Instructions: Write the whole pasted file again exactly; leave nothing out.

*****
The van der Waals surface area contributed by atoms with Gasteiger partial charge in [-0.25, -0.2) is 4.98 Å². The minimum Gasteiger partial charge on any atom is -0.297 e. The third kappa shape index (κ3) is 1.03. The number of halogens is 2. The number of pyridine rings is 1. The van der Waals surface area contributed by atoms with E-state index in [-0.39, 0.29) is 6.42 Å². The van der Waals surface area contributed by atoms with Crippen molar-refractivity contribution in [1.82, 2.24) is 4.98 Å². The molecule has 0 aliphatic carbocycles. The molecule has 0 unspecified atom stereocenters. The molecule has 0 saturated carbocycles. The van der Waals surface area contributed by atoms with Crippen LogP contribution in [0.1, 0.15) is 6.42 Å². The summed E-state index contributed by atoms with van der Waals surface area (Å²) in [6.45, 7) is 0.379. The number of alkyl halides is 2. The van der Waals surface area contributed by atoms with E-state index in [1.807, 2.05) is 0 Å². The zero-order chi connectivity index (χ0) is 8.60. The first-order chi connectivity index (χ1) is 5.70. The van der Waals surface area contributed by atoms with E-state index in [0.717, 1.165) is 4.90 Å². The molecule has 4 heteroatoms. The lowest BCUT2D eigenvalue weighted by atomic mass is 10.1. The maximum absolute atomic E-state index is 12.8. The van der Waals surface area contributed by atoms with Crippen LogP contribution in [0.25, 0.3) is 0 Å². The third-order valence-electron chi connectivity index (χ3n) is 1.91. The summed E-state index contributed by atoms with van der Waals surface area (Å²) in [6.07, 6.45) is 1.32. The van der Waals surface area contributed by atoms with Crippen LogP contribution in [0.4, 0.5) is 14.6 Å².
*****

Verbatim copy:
The van der Waals surface area contributed by atoms with Gasteiger partial charge in [-0.25, -0.2) is 4.98 Å². The minimum Gasteiger partial charge on any atom is -0.297 e. The third kappa shape index (κ3) is 1.03. The number of halogens is 2. The number of pyridine rings is 1. The van der Waals surface area contributed by atoms with E-state index in [-0.39, 0.29) is 6.42 Å². The van der Waals surface area contributed by atoms with Crippen molar-refractivity contribution in [1.82, 2.24) is 4.98 Å². The molecule has 0 aliphatic carbocycles. The molecule has 0 unspecified atom stereocenters. The molecule has 0 saturated carbocycles. The van der Waals surface area contributed by atoms with Crippen LogP contribution in [0.1, 0.15) is 6.42 Å². The summed E-state index contributed by atoms with van der Waals surface area (Å²) in [6.45, 7) is 0.379. The number of alkyl halides is 2. The van der Waals surface area contributed by atoms with E-state index in [1.807, 2.05) is 0 Å². The zero-order chi connectivity index (χ0) is 8.60. The first-order chi connectivity index (χ1) is 5.70. The van der Waals surface area contributed by atoms with E-state index in [0.717, 1.165) is 4.90 Å². The molecule has 4 heteroatoms. The lowest BCUT2D eigenvalue weighted by atomic mass is 10.1. The maximum absolute atomic E-state index is 12.8. The van der Waals surface area contributed by atoms with Crippen LogP contribution in [0.25, 0.3) is 0 Å². The third-order valence-electron chi connectivity index (χ3n) is 1.91. The summed E-state index contributed by atoms with van der Waals surface area (Å²) in [6.07, 6.45) is 1.32. The van der Waals surface area contributed by atoms with Crippen LogP contribution in [0.4, 0.5) is 14.6 Å².